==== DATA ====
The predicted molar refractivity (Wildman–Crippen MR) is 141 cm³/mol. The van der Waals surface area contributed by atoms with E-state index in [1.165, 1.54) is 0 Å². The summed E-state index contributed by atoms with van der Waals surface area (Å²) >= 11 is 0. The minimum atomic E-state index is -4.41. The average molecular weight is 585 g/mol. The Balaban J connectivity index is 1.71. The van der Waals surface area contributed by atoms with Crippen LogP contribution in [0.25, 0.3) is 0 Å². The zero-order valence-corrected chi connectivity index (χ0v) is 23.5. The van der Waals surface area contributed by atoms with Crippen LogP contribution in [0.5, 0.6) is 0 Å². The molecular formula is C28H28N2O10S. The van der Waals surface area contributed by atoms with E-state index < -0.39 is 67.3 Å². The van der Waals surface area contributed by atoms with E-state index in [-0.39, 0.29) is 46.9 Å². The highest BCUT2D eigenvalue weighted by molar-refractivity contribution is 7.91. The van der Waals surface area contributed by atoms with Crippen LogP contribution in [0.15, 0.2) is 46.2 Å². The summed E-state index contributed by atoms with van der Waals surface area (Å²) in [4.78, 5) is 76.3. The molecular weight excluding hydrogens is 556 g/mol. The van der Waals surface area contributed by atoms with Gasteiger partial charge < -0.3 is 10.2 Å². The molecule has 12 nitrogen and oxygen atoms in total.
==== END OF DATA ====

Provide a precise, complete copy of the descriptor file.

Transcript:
The predicted molar refractivity (Wildman–Crippen MR) is 141 cm³/mol. The van der Waals surface area contributed by atoms with E-state index in [1.165, 1.54) is 0 Å². The summed E-state index contributed by atoms with van der Waals surface area (Å²) >= 11 is 0. The minimum atomic E-state index is -4.41. The average molecular weight is 585 g/mol. The Balaban J connectivity index is 1.71. The van der Waals surface area contributed by atoms with Crippen LogP contribution in [0.25, 0.3) is 0 Å². The zero-order valence-corrected chi connectivity index (χ0v) is 23.5. The van der Waals surface area contributed by atoms with Crippen LogP contribution in [0.5, 0.6) is 0 Å². The molecular formula is C28H28N2O10S. The van der Waals surface area contributed by atoms with E-state index < -0.39 is 67.3 Å². The van der Waals surface area contributed by atoms with E-state index in [-0.39, 0.29) is 46.9 Å². The highest BCUT2D eigenvalue weighted by molar-refractivity contribution is 7.91. The van der Waals surface area contributed by atoms with Crippen LogP contribution in [0.15, 0.2) is 46.2 Å². The summed E-state index contributed by atoms with van der Waals surface area (Å²) in [4.78, 5) is 76.3. The molecular weight excluding hydrogens is 556 g/mol. The van der Waals surface area contributed by atoms with Gasteiger partial charge < -0.3 is 10.2 Å². The molecule has 12 nitrogen and oxygen atoms in total.